Since 1981, when the Marcos dictatorship initiated Operational Plan (Oplan) Katatagan purportedly “to defend the state” (the besieged fascist regime) from the fast-growing New People’s Army (NPA), each succeeding administration has followed suit. This is understandable, since the planner-implementor of every Oplan has been the same military establishment habituated to martial-rule repressive action.The Oplans have had varying names. Yet all have been aimed at deterring the growth of or strategically defeating the NPA, to preserve the existing rotten ruling system.These were: Corazon C. Aquino’s Oplan Mamamayan and Oplan Lambat-Bitag I and II; Fidel Ramos’ Lambat-Bitag III and IV, and Oplans Makabayan and Balangay (which transitted into Joseph Estrada’s truncated presidency); Gloria Arroyo’s Oplan Bantay Laya I and II; Benigno Aquino III’s Oplan Bayanihan; and Rodrigo Duterte’s Oplan Kapayapaan and Oplan Kapanatagan.While each succeeding administration adopted its predecessor’s operational concepts, it added new ones. But all such operational concepts were, invariably, copied from the counterinsurgency guide of the US Army. Although these may have worked for some time in America’s wars of aggression and intervention in different parts of the world, over the long run they have failed to achieve their prime objective: decisive military victory.Instead, these American wars—practically wars against the peoples of the countries they invaded, starting with the Philippines at the turn of the 20th century—have left behind countless deaths mostly of civilians, including children; pervasive human rights violations; displacements en masse of the population; and massive destruction of socio-economic resources requiring decades to recover.Similarly, albeit in smaller scale, these have been the dire impacts of the successive counterinsurgency Oplans on our people—since Marcos’ time to the present—in the undefined arenas of war across the archipelago, mostly in the countrysides and hinterlands.The current Oplan Kapanatagan started as Oplan Kapayapaan in January 2017. The latter was also dubbed as the AFP Development Support and Security Plan 2017-2022, which the Armed Forces off the Philippines (AFP) described as an advance from Aquino III’s Oplan Bayanihan. It adopted the latter’s “whole-of-nation” or “people-centered” approach. Oplan Bayanihan, the AFP bragged, resulted in getting 71 of the 76 (out of 86) provinces deemed to be “insurgency affected” declared as “insurgency free” and “peaceful and ready for further development.”The change to Kapanatagan stemmed from the AFP’s assessment that Oplan Kapayapaan was failing to achieve its targeted goal to defeat the NPA midway of Duterte’s six-year term of office.When first announced by AFP chief Gen. Benjamin Madrigal before the May 2019 midterm elections, it was billed as the AFP-PNP Joint Campaign Plan “Kapanatagan” 2018-2022. Madrigal described it as a “medium-term broad plan that shall guide the AFP and Philippine National Police (PNP) in providing guidelines and delineation of authority while performing their mandated tasks to promote peace, ensure security, and support the overall development initiatives of the government towards inclusive growth.” It is anchored, he added, on the national strategic guidance defined in the National Vision, National Security Policy, Philippine Development Plan, National Peace and Development Agenda, and the 2018 Department of National Defence (DND) Guidance and Policy Thrusts.“The respective strategic thrusts of the AFP and PNP were thus harmonized in this Joint Campaign Plan “Kapanatagan” 2018-2022,” Madrigal said. He called it “a dynamic process to establish greater inter-operability in our continuing operations to address security concerns within our respective areas of concern, including all other productive endeavors wherein we join hands in support of national government initiatives as envisioned by President Rodrigo R. Duterte.”Specifically, Madrigal cited two “salient features” of Campaign Plan Kapanatagan: 1) The PNP shall support the AFP in combat operations involving the suppression of insurgency and other serious threats to national security; and 2) The PNP shall take the lead role in law-enforcement operations against criminal syndicates and private armed groups, with the active support of the AFP.”It was in the Cordillera region where the AFP and PNP first “rolled out” Oplan Kapanatagan, after the May midterm elections. Northern Luzon Command (Nolcom) chief Lt. Gen. Emmanuel Salamat then said: “Because of the effort of the AFP and PNP in preventing violence and any actions of the local terrorist groups in the Cordillera region, we assure that the AFP and PNP will continue to work together through Joint Kapanatagan Cordillera.”He emphasized that the AFP-PNP would carry out “joint actions and plans to ensure a more collaborative effort to address the peace and security concerns, especially in those geographic isolated areas” (the guerrilla zones) in Cordillera. He expressed hope that the local government units and other “partner agencies” would collaborate to ensure implementation of Executive Order 70 and the National Task Force to End the Local Communist Armed Conflict (NTF-ELCAC) it created, headed by Duterte.Gen. Salamat disclosed that at a “national convergence” meeting in Malacañang, all those working under NTF-ELCAC had put all efforts “to come up with a cluster of responses” on the different issues, including “issues that have been exploited by the local terrorist groups” so that the government can respond to them.And how has the government responded through NTF-ELCAC and Oplan Kapanatagan?Recently, the Cordillera People’s Democratic Front (CPDF-National Democratic Front of the Philippines) issued a primer on this two-in-one counterinsurgency plan, titled “Disturbance and Plunder by the State Against the People.” Among others, it points out the following:R(egional)TF-ELCAC Cordillera was formed in July 2019, followed by P(rovincial)TF-ELCAC Mt. Province in September. In the last three months of the year municipal-and barangay-level TFs are targeted to be formed.In September, Nolcom launched military operations in various parts of the Cordillera and Ilocos regions, side-by-side with these joint campaigns by the AFP and PNP: disinfomation, surveillance, psychological war (disseminating false information that the NPA had planted land mines in the mountain areas of Bauko, Tadian, and Sagada towns in Mt. Province); forcible entry into civilian homes purportedly to “collect” firearms kept for the NPA in the communities of Besao town; threat and pressure used on residents summoned to pulong masa to sign up on a memorandum of agreement with the AFP-PNP and a declaration of the CPP-NPA as “persona non grata”; holding seminars and symposia on Duterte’s “war on drugs”; and delivery of “services”, “relief and rehabilitation”, among others.The AFP-PNP also set up detachments within three communities of Besao and one in Sagada, in violation of the Comprehensive Agreement on the Respect for Human Rights and International Humanitarian Law (CARHRIHL). (In the National Capital Region, through Implan/Oplan Kalasag, the NCR version of Oplan Katatagan, the AFP-PNP tandem has also set up detachments in some communities in Caloocan City. Uniformed armed teams engage in red-tagging, harassment, intimidation, while others offer “livelihood programs” to identified leaders and members of progressive organizations).CPDF also says the implementation of Oplan Katatagan and NTF-ELCAC in the region aims to facilitate the entry of energy and mining projects by foreign-local joint ventures that threaten the ecology, and violate the Cordillera people’s right to their ancestral lands. It named the following: Bimaka Renewable Energy Devt. Corp., Hydroelectric Dev’t Corp., Chico River Pump Irrigation Project by China’s CAMC Engineering, Aragorn Power Energy Corp., and Cordillera Exploration Co. Inc.-Nickel Asia of Japan.In sum, CPDF denounces the two-in-one campaign as designed to “pacify and press the people to obey the dictates of the reactionary state.” It calls on the Cordillera people to assert their rights, oppose the campaign through various means, and expose the true intent of the campaign: to crush the just struggle of the oppressed masses.It’s useful to note that, in 1981 the Marcos dictatorship already employed thru Oplan Katatagan the full force of the AFP, the police and paramilitary forces, its “development agencies”, and some civilian organizations. Duterte’s Oplan Kapanatagan and NTF-ELCAC—backed up by extended martial law in Mindanao and state of national emergency in other areas of the country—can be correctly described as an “Enhanced Oplan Katatagan.” Note further: the Oplan failed—in 1986 the people ousted Marcos.#FightTyranny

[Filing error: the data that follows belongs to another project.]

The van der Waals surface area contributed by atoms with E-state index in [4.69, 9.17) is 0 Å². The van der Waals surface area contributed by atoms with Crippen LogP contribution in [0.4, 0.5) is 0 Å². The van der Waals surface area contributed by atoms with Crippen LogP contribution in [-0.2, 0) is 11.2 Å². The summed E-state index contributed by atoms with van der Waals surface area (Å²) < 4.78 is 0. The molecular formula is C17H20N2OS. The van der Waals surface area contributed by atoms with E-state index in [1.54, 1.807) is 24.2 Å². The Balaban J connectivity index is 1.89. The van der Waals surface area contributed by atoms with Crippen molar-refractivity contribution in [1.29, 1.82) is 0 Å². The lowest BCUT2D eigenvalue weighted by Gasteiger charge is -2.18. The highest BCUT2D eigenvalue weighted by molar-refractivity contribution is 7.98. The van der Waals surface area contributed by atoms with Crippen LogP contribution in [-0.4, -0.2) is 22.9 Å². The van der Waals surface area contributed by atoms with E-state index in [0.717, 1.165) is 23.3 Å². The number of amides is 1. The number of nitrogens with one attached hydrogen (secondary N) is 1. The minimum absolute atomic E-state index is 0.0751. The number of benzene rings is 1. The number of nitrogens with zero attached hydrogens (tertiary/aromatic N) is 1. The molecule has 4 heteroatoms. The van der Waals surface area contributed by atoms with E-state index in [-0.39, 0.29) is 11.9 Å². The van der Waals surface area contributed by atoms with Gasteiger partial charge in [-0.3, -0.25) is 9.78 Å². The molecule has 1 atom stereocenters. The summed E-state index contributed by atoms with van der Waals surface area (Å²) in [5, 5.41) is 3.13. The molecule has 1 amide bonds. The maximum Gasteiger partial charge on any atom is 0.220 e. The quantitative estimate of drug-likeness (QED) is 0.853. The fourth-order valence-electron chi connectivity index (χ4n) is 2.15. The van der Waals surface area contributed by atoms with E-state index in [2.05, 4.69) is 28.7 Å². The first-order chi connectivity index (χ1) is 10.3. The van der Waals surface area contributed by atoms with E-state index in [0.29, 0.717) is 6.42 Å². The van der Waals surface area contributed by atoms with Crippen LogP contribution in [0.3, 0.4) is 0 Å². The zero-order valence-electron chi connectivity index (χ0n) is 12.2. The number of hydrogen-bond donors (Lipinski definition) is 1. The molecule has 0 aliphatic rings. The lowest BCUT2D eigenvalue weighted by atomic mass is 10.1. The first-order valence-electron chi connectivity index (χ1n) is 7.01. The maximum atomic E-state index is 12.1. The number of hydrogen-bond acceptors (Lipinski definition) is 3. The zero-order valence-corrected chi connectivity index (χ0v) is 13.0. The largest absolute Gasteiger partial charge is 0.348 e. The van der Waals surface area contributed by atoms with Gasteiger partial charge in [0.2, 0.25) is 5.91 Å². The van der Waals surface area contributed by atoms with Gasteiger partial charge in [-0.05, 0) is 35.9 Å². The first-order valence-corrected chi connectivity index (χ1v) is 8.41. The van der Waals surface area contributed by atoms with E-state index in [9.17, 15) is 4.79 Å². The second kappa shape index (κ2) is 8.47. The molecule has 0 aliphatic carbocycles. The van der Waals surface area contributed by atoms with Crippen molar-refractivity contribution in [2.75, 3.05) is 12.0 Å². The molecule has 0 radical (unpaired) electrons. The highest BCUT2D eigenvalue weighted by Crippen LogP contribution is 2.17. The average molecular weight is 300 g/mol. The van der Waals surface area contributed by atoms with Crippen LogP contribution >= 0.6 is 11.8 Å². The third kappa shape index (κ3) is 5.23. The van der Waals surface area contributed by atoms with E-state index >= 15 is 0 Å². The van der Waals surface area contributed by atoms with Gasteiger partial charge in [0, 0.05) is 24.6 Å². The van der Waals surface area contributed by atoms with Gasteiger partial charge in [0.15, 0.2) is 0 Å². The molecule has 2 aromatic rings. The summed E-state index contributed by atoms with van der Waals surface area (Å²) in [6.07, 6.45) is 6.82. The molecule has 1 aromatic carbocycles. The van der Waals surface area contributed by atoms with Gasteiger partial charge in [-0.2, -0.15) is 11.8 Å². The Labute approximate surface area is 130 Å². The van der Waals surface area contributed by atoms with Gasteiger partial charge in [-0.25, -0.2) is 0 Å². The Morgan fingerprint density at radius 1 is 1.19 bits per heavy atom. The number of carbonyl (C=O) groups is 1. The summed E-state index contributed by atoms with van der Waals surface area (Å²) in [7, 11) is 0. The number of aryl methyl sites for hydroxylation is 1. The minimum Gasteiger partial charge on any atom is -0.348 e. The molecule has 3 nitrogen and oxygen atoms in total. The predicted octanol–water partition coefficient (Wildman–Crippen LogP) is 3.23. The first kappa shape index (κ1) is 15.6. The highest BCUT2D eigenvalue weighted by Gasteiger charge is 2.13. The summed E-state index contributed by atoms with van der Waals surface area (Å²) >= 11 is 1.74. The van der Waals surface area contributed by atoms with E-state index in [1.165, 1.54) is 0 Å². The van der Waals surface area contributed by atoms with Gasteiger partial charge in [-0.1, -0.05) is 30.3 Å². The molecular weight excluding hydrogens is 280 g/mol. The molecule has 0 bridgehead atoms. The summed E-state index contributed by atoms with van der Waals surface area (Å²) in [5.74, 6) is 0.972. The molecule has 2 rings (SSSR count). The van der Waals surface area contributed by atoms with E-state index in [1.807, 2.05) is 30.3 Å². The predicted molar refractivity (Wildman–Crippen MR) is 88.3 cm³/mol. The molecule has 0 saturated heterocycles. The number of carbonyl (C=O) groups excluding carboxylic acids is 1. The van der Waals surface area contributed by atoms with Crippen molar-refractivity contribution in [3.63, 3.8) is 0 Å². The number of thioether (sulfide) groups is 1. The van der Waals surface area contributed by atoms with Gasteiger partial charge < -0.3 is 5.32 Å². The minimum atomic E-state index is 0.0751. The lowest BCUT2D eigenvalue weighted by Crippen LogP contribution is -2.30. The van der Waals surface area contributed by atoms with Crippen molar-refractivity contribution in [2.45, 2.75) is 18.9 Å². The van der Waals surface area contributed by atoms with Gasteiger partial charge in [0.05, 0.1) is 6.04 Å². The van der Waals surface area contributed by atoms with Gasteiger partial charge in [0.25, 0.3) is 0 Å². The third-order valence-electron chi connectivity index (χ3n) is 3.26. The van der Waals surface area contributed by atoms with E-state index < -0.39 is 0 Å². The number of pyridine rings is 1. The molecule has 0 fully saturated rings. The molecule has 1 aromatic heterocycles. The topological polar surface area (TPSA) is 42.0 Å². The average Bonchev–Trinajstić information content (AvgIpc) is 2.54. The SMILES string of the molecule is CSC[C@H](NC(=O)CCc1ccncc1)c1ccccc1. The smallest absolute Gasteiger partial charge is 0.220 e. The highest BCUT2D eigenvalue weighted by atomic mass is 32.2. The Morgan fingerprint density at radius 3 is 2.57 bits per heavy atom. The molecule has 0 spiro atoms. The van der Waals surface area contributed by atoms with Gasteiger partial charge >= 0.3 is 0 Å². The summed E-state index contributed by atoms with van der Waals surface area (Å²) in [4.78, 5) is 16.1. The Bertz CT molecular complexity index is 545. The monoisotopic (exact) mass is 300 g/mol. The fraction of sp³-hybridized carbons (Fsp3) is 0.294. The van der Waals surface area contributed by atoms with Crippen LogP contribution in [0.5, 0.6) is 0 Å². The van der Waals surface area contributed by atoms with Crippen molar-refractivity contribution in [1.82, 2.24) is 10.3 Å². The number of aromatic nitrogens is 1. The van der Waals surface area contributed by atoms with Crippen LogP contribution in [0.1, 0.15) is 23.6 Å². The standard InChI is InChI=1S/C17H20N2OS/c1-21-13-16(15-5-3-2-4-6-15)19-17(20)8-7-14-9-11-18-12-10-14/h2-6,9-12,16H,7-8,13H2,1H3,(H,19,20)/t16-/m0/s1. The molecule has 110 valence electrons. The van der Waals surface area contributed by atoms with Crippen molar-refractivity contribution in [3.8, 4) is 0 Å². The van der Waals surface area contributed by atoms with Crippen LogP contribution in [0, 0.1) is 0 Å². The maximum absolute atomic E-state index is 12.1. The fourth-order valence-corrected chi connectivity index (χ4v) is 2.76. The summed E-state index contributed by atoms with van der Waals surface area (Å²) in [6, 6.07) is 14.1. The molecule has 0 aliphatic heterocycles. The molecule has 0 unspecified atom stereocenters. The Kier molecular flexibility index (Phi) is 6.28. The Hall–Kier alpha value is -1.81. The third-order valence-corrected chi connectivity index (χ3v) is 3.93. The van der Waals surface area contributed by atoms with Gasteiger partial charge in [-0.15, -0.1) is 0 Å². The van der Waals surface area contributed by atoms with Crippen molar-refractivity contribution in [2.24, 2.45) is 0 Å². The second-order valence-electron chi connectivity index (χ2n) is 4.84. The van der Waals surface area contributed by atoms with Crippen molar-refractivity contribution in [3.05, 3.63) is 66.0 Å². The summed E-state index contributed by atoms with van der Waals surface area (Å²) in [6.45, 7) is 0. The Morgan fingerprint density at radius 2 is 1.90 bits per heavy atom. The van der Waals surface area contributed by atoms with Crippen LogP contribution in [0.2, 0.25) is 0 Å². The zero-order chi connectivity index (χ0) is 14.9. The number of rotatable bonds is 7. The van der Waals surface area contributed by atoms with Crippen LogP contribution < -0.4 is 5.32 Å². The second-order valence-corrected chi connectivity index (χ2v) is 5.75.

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DUTERTE REGIME: A propaganda war with dire consequences